Friday, July 2, 2010

Keeping Pace


Game stories, like all stories, follow the structure of beginning-middle-end. The beginning introduces the characters, status quo, and the conflict the characters face that disrupts the status quo; the middle places challenges along the characters’ path as they try to resolve the conflict; and the end is where the conflict is ultimately resolved (one way or another) and the status quo is reinstated (or a new status quo is reached). This is the narrative arc and is the thread that stitches the stories various scenes together. The story starts at an arbitrary point, rises in intensity towards the climax of conflict, and then drops again as the conflict is resolved. It may have small bumps along the way as minor conflicts present themselves and are resolved along the way, but it all contributes to the underlying arc. Very broadly, all narrative arcs look something like this:
The speed at which a story moves along its narrative arc is its pace. Pace to a story is as beat to a song. Without it, the story trips over its own feet and unravels into a random heap of disconnected events. A well-paced narrative arc does not peak too early, does not drop too late, and most importantly, does not flat-line.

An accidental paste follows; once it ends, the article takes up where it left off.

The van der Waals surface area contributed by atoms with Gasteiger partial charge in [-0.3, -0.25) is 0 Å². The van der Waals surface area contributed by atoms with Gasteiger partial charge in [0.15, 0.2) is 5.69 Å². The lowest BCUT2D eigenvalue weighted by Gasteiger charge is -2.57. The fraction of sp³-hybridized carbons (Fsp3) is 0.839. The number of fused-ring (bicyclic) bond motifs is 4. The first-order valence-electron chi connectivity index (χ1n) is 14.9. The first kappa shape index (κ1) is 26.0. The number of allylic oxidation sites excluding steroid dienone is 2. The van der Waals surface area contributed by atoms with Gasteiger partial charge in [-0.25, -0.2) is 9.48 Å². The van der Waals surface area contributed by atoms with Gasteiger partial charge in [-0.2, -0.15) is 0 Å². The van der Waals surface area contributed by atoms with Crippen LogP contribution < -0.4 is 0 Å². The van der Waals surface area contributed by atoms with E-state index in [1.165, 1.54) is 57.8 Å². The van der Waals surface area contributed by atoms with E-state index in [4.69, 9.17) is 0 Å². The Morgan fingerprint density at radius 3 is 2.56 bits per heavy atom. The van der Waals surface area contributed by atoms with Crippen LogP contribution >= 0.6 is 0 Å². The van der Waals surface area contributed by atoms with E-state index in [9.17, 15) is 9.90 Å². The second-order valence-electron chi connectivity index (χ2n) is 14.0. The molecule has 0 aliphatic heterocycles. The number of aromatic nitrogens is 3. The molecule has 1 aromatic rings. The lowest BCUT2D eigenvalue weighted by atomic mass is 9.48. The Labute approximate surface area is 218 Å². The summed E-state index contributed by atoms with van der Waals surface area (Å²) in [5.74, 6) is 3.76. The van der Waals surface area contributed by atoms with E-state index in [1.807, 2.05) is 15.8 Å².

Film has found a pace for their medium that works and has been accepted as the convention to which nearly all films comply: a two-hour narrative (give or take) with a slow build of conflict that reaches its climax around three-quarters of the way in. This pace works and, as long as it is maintained and does not flat-line, holds the audience’s attention well enough to allow the entire narrative to be consumed in one sitting.
Shorter videogames have adopted the filmic pace appropriately. Metal Gear Solid, for instance, is a brief, concise, single conflict in a single environment that paces itself along the traditional beginning-middle-end narrative arc well enough. The intensity of the conflict slowly builds throughout the game, and the climax never feels too far away. It is not entirely unheard of for people to complete Metal Gear Solid in one sitting.